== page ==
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The Importance of Free Testosterone

Do you know the difference between total testosterone and free testosterone?

Did you know you can have high total testosterone, but not be experiencing the all benefits of it?

Total testosterone is is the combined total of three different forms of testosterone in your body:

Testosterone molecules bound to SHBG (Sex Hormone Binding Globulin),
Testosterone molecules bound to a protein called albumin, and
Free testosterone which isn't bound to anything - thus, it is free.

It's the free testosterone that creates all of the benefits. So it only makes sense to increase the amount of your testosterone.

Andro-Shock is designed to help boost free testosterone along with weight training, each serving contains the following 10 ingredients:

100 mg. Tongkat Ali (Long Jack), 100 mg. DHEA, 30 mg. Zinc Sulphate, 200 mg. Saw Palmetto, 150 mg. Chrysin, 350 mg. Tribulus Terrestris, 100 mg Avena Sativa, 250 mg. Muira Puma, 300 mg. Nettle Extract and 30mg. Betasistosterol.

Users of Andro-Shock have told us they have experienced...

Greater muscle gain

Faster recovery from their workouts

Increased muscle mass and strength

Deceased body fat levels

More energy and endurance

Increased sense of well being

Libido enhancement

Get some at https://www.trulyhuge.com/andro-sh.htm

You can also order Andro-Shock by calling 800-635-8970 or 503-648-1898, 10 am to 6 pm PST

Bodybuilding and Fitness Newsletter 7/8/2020

Best Body Part Split

Body Part Split Bodybuilding

What is the Best Body Part Split to Use with High-Intensity Training

Bodybuilders love to fiddle with their routines, especially if it gives them the chance to focus more on their favorite bodyparts. That’s one of the reasons that split training is so popular: by dividing up your muscle groups across different days, you can do more exercises for each one.

But if you’re following a high-intensity training protocol, you likely already know that “standard” HIT calls for training the full body at each session. Is it possible to break that mold and still make progress?

Let’s take a look.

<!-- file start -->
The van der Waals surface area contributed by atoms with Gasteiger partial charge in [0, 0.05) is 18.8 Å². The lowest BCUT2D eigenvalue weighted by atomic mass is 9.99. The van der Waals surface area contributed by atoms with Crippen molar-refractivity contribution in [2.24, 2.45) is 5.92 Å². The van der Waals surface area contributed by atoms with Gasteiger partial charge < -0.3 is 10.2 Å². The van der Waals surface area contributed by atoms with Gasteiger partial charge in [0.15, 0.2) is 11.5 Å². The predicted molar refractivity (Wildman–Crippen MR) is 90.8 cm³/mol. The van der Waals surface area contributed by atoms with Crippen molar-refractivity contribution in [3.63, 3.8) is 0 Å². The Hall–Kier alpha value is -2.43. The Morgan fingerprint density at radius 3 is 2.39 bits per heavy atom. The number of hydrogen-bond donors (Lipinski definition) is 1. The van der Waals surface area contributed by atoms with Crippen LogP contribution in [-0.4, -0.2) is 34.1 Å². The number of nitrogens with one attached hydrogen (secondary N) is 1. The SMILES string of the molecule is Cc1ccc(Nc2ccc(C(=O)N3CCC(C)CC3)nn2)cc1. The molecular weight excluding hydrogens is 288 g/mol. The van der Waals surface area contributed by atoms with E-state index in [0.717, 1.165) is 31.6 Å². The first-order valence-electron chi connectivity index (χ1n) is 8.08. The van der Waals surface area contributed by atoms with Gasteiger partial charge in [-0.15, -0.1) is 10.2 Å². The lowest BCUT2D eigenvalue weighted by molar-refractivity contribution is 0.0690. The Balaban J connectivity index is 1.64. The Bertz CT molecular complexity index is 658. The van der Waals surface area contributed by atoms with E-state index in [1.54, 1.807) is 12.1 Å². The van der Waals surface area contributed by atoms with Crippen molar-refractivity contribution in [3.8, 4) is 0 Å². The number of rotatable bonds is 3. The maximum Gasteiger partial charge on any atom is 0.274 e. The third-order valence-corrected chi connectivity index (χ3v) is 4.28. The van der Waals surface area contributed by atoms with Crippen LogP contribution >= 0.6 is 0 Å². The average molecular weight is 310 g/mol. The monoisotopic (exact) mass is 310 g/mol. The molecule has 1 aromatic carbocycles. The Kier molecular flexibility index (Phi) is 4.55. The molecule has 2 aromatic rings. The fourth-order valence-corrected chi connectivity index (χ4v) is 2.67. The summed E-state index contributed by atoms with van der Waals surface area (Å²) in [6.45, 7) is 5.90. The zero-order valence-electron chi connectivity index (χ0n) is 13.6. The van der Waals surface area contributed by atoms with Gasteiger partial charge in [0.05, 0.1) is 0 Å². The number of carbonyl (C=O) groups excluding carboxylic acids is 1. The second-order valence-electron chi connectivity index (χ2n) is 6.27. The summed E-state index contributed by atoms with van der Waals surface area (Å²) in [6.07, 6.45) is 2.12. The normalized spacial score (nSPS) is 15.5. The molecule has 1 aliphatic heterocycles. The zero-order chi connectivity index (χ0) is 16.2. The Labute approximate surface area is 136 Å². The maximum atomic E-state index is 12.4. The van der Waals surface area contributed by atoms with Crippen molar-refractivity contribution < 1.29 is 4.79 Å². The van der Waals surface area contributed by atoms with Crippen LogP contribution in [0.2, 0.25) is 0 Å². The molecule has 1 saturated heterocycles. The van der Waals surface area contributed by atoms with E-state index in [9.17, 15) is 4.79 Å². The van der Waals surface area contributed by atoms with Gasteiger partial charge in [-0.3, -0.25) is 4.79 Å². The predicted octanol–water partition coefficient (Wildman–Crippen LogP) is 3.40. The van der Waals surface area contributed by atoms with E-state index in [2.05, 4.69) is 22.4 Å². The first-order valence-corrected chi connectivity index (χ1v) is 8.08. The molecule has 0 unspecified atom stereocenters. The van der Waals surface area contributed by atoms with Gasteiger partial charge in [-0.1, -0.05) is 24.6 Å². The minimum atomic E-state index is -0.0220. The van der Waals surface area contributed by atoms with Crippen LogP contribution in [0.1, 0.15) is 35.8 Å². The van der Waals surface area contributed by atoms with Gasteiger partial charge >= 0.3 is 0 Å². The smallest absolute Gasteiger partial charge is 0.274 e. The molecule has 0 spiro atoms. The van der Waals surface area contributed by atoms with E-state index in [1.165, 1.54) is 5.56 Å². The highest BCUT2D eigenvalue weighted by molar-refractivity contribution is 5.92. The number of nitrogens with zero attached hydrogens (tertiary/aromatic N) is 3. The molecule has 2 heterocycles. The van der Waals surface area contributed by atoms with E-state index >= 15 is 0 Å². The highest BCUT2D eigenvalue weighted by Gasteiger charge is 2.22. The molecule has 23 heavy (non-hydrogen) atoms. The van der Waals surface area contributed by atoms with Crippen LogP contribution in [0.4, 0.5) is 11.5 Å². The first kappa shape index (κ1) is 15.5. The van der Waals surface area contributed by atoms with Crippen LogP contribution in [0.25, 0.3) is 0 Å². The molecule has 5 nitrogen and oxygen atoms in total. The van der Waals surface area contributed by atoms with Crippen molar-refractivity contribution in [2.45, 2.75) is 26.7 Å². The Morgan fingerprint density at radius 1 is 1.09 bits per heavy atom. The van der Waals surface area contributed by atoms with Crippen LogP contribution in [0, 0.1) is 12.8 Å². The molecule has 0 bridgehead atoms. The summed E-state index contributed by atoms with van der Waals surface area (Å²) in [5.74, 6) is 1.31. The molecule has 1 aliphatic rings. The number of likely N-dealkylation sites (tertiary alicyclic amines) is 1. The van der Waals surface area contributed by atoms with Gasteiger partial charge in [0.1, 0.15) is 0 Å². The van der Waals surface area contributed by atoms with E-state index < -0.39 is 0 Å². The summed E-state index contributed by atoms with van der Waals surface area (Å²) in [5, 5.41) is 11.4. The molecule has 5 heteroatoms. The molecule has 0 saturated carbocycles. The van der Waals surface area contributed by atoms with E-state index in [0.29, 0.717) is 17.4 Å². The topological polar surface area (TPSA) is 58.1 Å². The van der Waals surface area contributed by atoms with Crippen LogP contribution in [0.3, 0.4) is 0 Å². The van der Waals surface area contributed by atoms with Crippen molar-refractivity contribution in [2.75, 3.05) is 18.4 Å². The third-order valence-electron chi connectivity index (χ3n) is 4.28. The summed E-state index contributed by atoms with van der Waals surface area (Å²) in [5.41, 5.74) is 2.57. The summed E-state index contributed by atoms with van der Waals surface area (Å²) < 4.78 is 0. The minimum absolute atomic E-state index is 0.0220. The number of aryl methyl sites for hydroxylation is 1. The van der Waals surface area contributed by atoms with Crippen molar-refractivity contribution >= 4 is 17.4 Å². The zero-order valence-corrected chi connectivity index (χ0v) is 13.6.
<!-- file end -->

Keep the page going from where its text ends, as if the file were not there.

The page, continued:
Benefits of Full-Body Training

Full-body training offers several benefits to hard-training lifters.

For one thing, it ensures that you hit all of your body parts because you stack them all into each workout. Split training often encourages you to focus on one muscle group at the expense of others.

Full-body routines also make sure you train the most important body parts first, because you work in order from largest to smallest most of the time. No need to worry about neglecting legs or back under that system!

Finally, full-body training is the most efficient “split” you can use because it allows you to work the most possible muscle mass in the least amount of time — typically 30 minutes or less on each of two or three weekly training days.

Drawbacks of Full-Body Training

Full-body training does have its drawbacks, especially for advanced lifters.

Hitting your entire body at once can be very draining once you’re using really heavy weights, and the smaller muscle groups can suffer since they’re stuck at the end of workouts. You will also find that your recovery time needs to be extended as you get stronger.

To combat this, many advanced HIT lifters employee three-way splits like those advocated at various times by the late Mike Mentzer, a pro bodybuilder who developed his own offshoot of HIT that he dubbed Heavy Duty.

Full-Body Split Training

For many, if not most, trainees, splitting your body parts so severely is dangerous, though. Once you are training just back and chest in one session, for example, the tendency is to add more sets and exercises and throttle back on the intensity.

That may work as a change of pace, but it’s not going to be as productive for many in the long run as all-out intensity.

Fortunately, there is another option that advanced men have been using to good effect, and which is supported by the writings of Dr. Ellington Darden, who originally coined “high-intensity training” back in the 1970s.

That option is to exercise the full body each workout but to split the exercises you use across two days and use the indirect effect to make sure you’re hitting everything. For example, when you squat, you’re training primarily quads, but your hamstrings also get powerful secondary stimulation. That means you can put off training stiff-leg deadlifts for another day.

The result is an A/B split that might look something like this:

Workout A

Workout B

This gives you the flexibility to include more exercises but also helps you avoid burning out on any one as quickly as you might when using just a single routine.

If you monitor your progress and make sure to keep your workout time in check, you can use split routines with HIT. Just be careful, because intensity is a powerful, yet potentially dangerous tool in your fitness arsenal!

Want Even More HIT Information?

If you want to learn ALL about high-intensity training to figure out if it’s the right approach for you, be sure to check out https://www.getbulky.com/high-intensity-training.html.

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